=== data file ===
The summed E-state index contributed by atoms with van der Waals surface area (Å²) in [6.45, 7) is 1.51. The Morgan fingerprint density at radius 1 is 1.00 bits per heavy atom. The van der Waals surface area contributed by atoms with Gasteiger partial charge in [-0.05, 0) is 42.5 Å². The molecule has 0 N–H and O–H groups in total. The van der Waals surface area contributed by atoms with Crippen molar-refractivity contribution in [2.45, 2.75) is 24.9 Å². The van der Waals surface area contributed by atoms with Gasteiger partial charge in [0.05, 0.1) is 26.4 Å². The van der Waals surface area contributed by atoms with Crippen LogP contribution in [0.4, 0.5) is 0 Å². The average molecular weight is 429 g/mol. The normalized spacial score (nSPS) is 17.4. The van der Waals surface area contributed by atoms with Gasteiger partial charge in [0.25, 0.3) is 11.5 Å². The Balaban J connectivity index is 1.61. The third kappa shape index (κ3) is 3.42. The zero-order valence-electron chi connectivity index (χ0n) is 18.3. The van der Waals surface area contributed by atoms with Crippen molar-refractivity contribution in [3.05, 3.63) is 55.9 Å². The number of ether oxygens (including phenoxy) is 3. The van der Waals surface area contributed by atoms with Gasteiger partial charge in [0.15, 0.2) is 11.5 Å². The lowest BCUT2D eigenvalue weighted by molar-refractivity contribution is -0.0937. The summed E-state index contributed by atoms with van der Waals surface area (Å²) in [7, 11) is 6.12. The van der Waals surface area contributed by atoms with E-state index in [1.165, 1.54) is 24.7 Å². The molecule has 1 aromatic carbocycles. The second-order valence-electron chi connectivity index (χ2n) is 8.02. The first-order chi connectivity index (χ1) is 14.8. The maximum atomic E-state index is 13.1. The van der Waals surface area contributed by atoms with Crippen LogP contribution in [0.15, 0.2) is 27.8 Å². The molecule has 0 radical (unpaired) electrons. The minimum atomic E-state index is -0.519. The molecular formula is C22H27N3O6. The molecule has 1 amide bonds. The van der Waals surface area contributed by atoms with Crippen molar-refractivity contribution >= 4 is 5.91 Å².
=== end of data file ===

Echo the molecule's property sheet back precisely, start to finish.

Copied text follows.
The summed E-state index contributed by atoms with van der Waals surface area (Å²) in [6.45, 7) is 1.51. The Morgan fingerprint density at radius 1 is 1.00 bits per heavy atom. The van der Waals surface area contributed by atoms with Gasteiger partial charge in [-0.05, 0) is 42.5 Å². The molecule has 0 N–H and O–H groups in total. The van der Waals surface area contributed by atoms with Crippen molar-refractivity contribution in [2.45, 2.75) is 24.9 Å². The van der Waals surface area contributed by atoms with Gasteiger partial charge in [0.05, 0.1) is 26.4 Å². The van der Waals surface area contributed by atoms with Crippen LogP contribution in [0.4, 0.5) is 0 Å². The average molecular weight is 429 g/mol. The normalized spacial score (nSPS) is 17.4. The van der Waals surface area contributed by atoms with Gasteiger partial charge in [0.25, 0.3) is 11.5 Å². The Balaban J connectivity index is 1.61. The third kappa shape index (κ3) is 3.42. The zero-order valence-electron chi connectivity index (χ0n) is 18.3. The van der Waals surface area contributed by atoms with Crippen molar-refractivity contribution in [3.05, 3.63) is 55.9 Å². The number of ether oxygens (including phenoxy) is 3. The van der Waals surface area contributed by atoms with Gasteiger partial charge in [0.15, 0.2) is 11.5 Å². The lowest BCUT2D eigenvalue weighted by molar-refractivity contribution is -0.0937. The summed E-state index contributed by atoms with van der Waals surface area (Å²) in [7, 11) is 6.12. The van der Waals surface area contributed by atoms with E-state index in [1.165, 1.54) is 24.7 Å². The molecule has 1 aromatic carbocycles. The second-order valence-electron chi connectivity index (χ2n) is 8.02. The first-order chi connectivity index (χ1) is 14.8. The maximum atomic E-state index is 13.1. The van der Waals surface area contributed by atoms with Crippen LogP contribution in [0.15, 0.2) is 27.8 Å². The molecule has 0 radical (unpaired) electrons. The minimum atomic E-state index is -0.519. The molecular formula is C22H27N3O6. The molecule has 1 amide bonds. The van der Waals surface area contributed by atoms with Crippen molar-refractivity contribution >= 4 is 5.91 Å².